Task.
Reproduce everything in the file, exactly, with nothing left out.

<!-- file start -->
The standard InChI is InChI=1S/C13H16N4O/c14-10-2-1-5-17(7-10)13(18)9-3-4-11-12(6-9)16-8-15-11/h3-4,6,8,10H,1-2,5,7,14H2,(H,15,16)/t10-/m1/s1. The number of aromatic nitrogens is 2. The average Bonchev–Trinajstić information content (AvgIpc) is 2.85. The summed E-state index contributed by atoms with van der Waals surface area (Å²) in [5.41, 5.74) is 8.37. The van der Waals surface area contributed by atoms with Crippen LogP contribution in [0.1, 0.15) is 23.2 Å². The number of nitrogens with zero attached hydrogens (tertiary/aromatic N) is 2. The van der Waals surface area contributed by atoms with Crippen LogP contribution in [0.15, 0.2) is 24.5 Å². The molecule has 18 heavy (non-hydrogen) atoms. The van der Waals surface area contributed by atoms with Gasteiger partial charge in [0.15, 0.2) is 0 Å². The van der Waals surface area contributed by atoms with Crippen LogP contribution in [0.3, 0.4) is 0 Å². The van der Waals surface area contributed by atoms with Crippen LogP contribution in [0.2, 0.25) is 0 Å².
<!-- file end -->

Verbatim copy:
The standard InChI is InChI=1S/C13H16N4O/c14-10-2-1-5-17(7-10)13(18)9-3-4-11-12(6-9)16-8-15-11/h3-4,6,8,10H,1-2,5,7,14H2,(H,15,16)/t10-/m1/s1. The number of aromatic nitrogens is 2. The average Bonchev–Trinajstić information content (AvgIpc) is 2.85. The summed E-state index contributed by atoms with van der Waals surface area (Å²) in [5.41, 5.74) is 8.37. The van der Waals surface area contributed by atoms with Crippen LogP contribution in [0.1, 0.15) is 23.2 Å². The number of nitrogens with zero attached hydrogens (tertiary/aromatic N) is 2. The van der Waals surface area contributed by atoms with Crippen LogP contribution in [0.15, 0.2) is 24.5 Å². The molecule has 18 heavy (non-hydrogen) atoms. The van der Waals surface area contributed by atoms with Gasteiger partial charge in [0.15, 0.2) is 0 Å². The van der Waals surface area contributed by atoms with Crippen LogP contribution in [0.3, 0.4) is 0 Å². The van der Waals surface area contributed by atoms with Crippen LogP contribution in [0.2, 0.25) is 0 Å².